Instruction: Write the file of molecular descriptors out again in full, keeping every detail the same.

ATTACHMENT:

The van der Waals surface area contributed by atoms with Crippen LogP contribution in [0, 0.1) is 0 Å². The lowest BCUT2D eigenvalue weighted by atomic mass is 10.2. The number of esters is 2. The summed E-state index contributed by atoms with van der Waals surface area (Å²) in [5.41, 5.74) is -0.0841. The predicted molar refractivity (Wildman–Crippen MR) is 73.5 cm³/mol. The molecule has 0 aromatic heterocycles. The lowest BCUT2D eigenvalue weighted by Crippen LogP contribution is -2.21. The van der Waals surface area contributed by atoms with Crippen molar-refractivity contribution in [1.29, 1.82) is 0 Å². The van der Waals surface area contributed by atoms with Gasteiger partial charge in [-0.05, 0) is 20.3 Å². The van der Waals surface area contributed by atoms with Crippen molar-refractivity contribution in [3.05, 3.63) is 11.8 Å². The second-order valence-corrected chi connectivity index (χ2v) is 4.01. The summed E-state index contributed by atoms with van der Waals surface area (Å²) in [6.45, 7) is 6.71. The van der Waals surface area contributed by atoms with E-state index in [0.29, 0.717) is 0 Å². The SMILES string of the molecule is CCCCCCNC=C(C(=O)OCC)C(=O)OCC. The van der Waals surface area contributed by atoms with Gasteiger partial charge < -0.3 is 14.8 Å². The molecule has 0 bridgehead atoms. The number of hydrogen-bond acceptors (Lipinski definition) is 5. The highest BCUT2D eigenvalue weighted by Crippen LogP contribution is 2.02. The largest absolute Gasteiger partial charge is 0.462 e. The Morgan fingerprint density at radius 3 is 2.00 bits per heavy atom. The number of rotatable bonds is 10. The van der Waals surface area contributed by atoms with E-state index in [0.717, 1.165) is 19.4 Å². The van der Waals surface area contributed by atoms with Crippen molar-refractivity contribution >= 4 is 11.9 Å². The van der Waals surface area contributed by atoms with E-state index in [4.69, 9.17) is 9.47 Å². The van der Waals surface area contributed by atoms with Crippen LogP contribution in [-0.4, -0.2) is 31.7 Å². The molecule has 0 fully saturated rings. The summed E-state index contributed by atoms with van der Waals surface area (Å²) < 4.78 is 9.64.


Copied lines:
The van der Waals surface area contributed by atoms with Crippen LogP contribution in [0, 0.1) is 0 Å². The lowest BCUT2D eigenvalue weighted by atomic mass is 10.2. The number of esters is 2. The summed E-state index contributed by atoms with van der Waals surface area (Å²) in [5.41, 5.74) is -0.0841. The predicted molar refractivity (Wildman–Crippen MR) is 73.5 cm³/mol. The molecule has 0 aromatic heterocycles. The lowest BCUT2D eigenvalue weighted by Crippen LogP contribution is -2.21. The van der Waals surface area contributed by atoms with Crippen molar-refractivity contribution in [1.29, 1.82) is 0 Å². The van der Waals surface area contributed by atoms with Gasteiger partial charge in [-0.05, 0) is 20.3 Å². The van der Waals surface area contributed by atoms with Crippen molar-refractivity contribution in [3.05, 3.63) is 11.8 Å². The second-order valence-corrected chi connectivity index (χ2v) is 4.01. The summed E-state index contributed by atoms with van der Waals surface area (Å²) in [6.45, 7) is 6.71. The van der Waals surface area contributed by atoms with E-state index in [0.29, 0.717) is 0 Å². The SMILES string of the molecule is CCCCCCNC=C(C(=O)OCC)C(=O)OCC. The van der Waals surface area contributed by atoms with Gasteiger partial charge < -0.3 is 14.8 Å². The molecule has 0 bridgehead atoms. The number of hydrogen-bond acceptors (Lipinski definition) is 5. The highest BCUT2D eigenvalue weighted by Crippen LogP contribution is 2.02. The largest absolute Gasteiger partial charge is 0.462 e. The Morgan fingerprint density at radius 3 is 2.00 bits per heavy atom. The number of rotatable bonds is 10. The van der Waals surface area contributed by atoms with E-state index in [0.717, 1.165) is 19.4 Å². The van der Waals surface area contributed by atoms with Crippen molar-refractivity contribution >= 4 is 11.9 Å². The van der Waals surface area contributed by atoms with E-state index in [4.69, 9.17) is 9.47 Å². The van der Waals surface area contributed by atoms with Crippen LogP contribution in [-0.4, -0.2) is 31.7 Å². The molecule has 0 fully saturated rings. The summed E-state index contributed by atoms with van der Waals surface area (Å²) < 4.78 is 9.64.